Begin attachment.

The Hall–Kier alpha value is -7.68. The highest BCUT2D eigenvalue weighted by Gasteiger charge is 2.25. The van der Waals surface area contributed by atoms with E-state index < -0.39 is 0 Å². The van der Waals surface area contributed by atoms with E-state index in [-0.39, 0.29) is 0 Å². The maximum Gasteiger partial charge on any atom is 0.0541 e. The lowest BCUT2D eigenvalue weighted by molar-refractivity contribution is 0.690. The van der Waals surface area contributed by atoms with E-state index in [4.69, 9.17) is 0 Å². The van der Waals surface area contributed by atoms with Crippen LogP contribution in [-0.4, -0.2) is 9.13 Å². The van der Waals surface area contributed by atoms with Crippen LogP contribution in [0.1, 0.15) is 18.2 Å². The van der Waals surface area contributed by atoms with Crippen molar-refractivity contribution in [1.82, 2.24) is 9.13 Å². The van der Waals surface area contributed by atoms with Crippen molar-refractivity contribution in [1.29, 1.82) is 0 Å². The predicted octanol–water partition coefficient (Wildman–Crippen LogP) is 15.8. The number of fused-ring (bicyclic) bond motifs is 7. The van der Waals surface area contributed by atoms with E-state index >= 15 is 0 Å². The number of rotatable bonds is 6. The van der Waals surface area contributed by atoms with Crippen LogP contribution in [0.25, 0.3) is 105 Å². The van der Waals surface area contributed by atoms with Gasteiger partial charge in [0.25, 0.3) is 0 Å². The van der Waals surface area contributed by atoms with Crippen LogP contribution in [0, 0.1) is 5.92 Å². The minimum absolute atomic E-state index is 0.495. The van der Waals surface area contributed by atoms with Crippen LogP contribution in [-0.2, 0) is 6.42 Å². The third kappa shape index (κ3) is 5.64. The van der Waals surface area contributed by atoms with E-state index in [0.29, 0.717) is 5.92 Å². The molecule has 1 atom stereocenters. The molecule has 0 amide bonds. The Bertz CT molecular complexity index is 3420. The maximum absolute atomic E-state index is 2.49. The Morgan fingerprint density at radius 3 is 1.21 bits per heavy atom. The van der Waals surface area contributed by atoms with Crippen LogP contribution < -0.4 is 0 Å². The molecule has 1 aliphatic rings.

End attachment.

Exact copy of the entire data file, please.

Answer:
The Hall–Kier alpha value is -7.68. The highest BCUT2D eigenvalue weighted by Gasteiger charge is 2.25. The van der Waals surface area contributed by atoms with E-state index < -0.39 is 0 Å². The van der Waals surface area contributed by atoms with E-state index in [-0.39, 0.29) is 0 Å². The maximum Gasteiger partial charge on any atom is 0.0541 e. The lowest BCUT2D eigenvalue weighted by molar-refractivity contribution is 0.690. The van der Waals surface area contributed by atoms with E-state index in [4.69, 9.17) is 0 Å². The van der Waals surface area contributed by atoms with Crippen LogP contribution in [-0.4, -0.2) is 9.13 Å². The van der Waals surface area contributed by atoms with Crippen LogP contribution in [0.1, 0.15) is 18.2 Å². The van der Waals surface area contributed by atoms with Crippen molar-refractivity contribution in [1.82, 2.24) is 9.13 Å². The van der Waals surface area contributed by atoms with Crippen molar-refractivity contribution in [1.29, 1.82) is 0 Å². The predicted octanol–water partition coefficient (Wildman–Crippen LogP) is 15.8. The number of fused-ring (bicyclic) bond motifs is 7. The van der Waals surface area contributed by atoms with E-state index >= 15 is 0 Å². The number of rotatable bonds is 6. The van der Waals surface area contributed by atoms with Crippen LogP contribution in [0.25, 0.3) is 105 Å². The van der Waals surface area contributed by atoms with Gasteiger partial charge in [0.25, 0.3) is 0 Å². The van der Waals surface area contributed by atoms with Crippen LogP contribution in [0, 0.1) is 5.92 Å². The minimum absolute atomic E-state index is 0.495. The van der Waals surface area contributed by atoms with Crippen LogP contribution in [-0.2, 0) is 6.42 Å². The third kappa shape index (κ3) is 5.64. The van der Waals surface area contributed by atoms with E-state index in [0.29, 0.717) is 5.92 Å². The molecule has 1 atom stereocenters. The molecule has 0 amide bonds. The Bertz CT molecular complexity index is 3420. The maximum absolute atomic E-state index is 2.49. The Morgan fingerprint density at radius 3 is 1.21 bits per heavy atom. The van der Waals surface area contributed by atoms with Crippen LogP contribution < -0.4 is 0 Å². The molecule has 1 aliphatic rings.